Reflections: Closing in on Turning Five
This has been my motto for almost 5 years now. Before the I became pregnant with the triplets I was an organized choatic person. That may be hard for some to grasp so I’ll try to explain. I was always a strong type A personality ambitious, sensitive, always piling on work/ activities, very driven in everything I commited to, and even a control freak in some areas (floors being the biggest, if they floors are clean- it’s going to be ok,lol). On the other hand I tended to choatic in where my interests led to, I went with my insticts more then what others said, I never cared about being the odd person, I would do things/go places on the spur of the moment, going out of my way to help others, and no one was a stranger (often refered to as my Hippie side).
After giving birth to the triplets my A side came out and the choas in myself retreated. I realize now this was a survival technique to having these three. I had to go from “no schedule, winging the day” to “There is a large schedule hanging in the fridge, whiteboards detailing every waking moment of the kid’s feeding-dipers-activity, and posted on the blog to help others (but really it’s to remeber the sleep deprived year).” Every minute of every day was scheduled. My life became like one large asembly line that had to be adhearded to or else a choas not even I could imagine would ensue. Yes I think that acurately discribes the first year for me. I was in a type A personality wonderland while my Hippie side was fighting to break free from the structure. It was about survivial and we adapt to survive 😉 Now don’t get me wrong, we had fun,laughter, and tender moments, you just have a hard time seeing them when your sinking in it!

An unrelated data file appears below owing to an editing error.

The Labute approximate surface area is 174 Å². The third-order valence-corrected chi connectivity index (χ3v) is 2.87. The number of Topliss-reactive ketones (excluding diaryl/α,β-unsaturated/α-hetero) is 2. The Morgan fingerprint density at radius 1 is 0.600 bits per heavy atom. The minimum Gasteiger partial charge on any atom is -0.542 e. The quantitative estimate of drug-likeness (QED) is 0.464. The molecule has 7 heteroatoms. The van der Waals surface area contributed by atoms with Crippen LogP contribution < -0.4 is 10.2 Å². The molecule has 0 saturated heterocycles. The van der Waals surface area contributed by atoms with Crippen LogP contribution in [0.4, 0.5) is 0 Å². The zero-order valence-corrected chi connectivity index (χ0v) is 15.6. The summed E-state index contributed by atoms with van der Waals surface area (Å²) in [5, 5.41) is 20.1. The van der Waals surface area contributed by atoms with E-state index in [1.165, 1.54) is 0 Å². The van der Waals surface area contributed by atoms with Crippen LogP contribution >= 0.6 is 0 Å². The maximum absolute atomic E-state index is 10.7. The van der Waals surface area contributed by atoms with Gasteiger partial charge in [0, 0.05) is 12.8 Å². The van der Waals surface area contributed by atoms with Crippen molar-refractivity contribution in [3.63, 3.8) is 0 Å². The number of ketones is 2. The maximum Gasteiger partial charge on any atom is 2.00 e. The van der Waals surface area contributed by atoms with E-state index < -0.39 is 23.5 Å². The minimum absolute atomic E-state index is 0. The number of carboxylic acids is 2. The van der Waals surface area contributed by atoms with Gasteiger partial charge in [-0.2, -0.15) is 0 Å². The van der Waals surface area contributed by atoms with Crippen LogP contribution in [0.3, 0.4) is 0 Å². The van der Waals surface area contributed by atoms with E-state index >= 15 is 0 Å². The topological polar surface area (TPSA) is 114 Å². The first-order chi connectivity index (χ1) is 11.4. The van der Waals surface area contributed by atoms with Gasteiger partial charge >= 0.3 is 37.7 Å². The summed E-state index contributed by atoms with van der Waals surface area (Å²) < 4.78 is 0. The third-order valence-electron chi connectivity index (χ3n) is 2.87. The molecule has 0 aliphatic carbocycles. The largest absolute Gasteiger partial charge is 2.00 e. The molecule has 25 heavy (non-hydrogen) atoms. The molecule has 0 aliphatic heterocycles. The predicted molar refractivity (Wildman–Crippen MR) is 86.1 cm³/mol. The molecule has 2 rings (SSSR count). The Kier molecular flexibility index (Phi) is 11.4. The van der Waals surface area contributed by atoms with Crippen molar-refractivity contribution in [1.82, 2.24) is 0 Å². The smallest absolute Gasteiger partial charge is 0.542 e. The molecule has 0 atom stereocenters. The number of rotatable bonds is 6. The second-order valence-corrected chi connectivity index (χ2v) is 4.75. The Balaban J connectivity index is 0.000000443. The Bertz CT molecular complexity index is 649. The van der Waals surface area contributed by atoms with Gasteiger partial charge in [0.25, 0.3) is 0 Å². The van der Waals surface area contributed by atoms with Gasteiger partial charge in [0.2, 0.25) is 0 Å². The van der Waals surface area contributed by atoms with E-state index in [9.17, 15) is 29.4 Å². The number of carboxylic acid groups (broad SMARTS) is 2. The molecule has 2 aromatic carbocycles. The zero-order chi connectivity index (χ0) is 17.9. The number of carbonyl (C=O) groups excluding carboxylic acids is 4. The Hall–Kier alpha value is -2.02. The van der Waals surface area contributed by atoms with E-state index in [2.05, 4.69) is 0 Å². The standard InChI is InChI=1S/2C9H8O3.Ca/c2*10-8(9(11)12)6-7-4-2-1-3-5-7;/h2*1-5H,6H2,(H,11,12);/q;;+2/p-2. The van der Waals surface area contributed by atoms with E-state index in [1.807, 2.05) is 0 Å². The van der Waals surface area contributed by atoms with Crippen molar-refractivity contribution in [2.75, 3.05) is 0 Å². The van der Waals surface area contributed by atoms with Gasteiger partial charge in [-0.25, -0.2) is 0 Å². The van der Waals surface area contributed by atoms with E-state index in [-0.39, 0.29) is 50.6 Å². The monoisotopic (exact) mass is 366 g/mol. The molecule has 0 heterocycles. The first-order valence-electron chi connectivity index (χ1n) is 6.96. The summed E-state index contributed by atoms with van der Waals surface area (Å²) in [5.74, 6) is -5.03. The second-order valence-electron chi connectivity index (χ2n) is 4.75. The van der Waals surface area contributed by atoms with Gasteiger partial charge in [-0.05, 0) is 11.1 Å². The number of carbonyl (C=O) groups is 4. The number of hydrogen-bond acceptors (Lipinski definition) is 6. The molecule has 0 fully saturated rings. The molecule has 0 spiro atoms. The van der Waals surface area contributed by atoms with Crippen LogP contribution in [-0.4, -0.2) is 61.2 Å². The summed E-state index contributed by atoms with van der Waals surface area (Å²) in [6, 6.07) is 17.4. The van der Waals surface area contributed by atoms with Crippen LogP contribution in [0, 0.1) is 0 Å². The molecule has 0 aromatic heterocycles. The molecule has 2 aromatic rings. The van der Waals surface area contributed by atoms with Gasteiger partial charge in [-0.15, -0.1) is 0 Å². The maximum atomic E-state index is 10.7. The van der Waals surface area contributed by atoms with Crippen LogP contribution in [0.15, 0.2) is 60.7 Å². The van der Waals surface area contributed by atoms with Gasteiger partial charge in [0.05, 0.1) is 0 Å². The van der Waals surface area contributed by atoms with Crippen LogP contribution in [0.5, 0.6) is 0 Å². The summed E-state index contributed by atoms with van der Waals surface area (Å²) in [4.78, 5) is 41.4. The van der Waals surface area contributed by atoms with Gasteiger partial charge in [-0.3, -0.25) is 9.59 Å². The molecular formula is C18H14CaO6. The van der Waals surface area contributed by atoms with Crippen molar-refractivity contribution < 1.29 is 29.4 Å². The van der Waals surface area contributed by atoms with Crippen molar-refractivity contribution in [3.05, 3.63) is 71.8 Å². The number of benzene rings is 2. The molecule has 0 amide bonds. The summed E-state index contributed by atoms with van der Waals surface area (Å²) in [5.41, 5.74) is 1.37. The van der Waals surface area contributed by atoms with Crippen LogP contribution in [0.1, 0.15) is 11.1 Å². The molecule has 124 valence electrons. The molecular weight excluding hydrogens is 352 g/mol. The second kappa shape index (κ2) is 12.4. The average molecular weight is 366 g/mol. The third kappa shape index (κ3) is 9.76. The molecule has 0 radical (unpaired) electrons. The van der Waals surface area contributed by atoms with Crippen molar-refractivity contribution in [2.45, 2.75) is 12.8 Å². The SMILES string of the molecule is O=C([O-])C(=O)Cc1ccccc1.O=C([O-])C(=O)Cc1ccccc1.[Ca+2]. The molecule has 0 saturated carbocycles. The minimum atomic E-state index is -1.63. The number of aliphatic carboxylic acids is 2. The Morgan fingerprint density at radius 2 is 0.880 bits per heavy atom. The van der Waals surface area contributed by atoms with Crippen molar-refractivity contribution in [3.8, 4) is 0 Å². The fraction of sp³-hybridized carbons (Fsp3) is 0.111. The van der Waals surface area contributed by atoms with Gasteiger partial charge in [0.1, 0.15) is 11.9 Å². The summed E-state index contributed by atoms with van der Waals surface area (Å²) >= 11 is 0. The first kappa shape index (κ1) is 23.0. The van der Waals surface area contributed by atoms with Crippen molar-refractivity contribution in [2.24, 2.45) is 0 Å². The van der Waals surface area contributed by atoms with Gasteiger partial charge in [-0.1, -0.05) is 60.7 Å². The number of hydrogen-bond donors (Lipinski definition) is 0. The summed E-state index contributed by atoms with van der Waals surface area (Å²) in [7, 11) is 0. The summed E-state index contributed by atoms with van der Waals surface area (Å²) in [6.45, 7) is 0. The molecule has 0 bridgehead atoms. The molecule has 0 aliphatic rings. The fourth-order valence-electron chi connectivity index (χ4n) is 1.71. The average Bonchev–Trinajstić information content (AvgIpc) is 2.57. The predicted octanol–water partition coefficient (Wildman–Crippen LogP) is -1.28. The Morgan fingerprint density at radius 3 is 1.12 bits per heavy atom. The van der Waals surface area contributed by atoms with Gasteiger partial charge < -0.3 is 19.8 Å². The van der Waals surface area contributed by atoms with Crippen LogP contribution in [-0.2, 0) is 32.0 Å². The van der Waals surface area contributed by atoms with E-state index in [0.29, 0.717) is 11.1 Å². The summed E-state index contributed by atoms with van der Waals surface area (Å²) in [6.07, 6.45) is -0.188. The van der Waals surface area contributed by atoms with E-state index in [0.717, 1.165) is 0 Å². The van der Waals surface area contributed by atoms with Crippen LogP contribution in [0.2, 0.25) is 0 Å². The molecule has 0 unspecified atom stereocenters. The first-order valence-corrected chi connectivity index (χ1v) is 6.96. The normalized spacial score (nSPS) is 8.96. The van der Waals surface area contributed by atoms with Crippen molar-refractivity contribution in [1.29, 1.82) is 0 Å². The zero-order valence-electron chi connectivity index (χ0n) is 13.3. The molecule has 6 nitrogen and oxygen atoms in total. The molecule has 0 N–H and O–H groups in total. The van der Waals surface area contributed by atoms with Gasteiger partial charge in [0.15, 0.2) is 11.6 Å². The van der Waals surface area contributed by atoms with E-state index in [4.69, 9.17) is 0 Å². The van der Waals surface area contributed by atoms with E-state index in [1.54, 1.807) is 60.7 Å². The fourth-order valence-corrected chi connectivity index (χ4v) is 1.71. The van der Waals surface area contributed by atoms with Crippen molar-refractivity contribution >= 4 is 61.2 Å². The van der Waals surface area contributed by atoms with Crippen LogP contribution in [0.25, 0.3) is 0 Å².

The next couple of years were full of milestones: becoming mobile, talking, observing their surroundings, and soaking everything it. I kept feeling my Hippie side floating to the surface, wanting to kick the schedule to the curb, but the rigid type A side kept reading how it is better to keep a strict schedule. Other multiple moms seemed to agree and so I trudged on. I have to admit it was much easier then the first year because now they were sleeping through the night which meant I was at least getting 7 hours a night myself. Let me tell you, sleep makes a HUGE difference in how your day can go.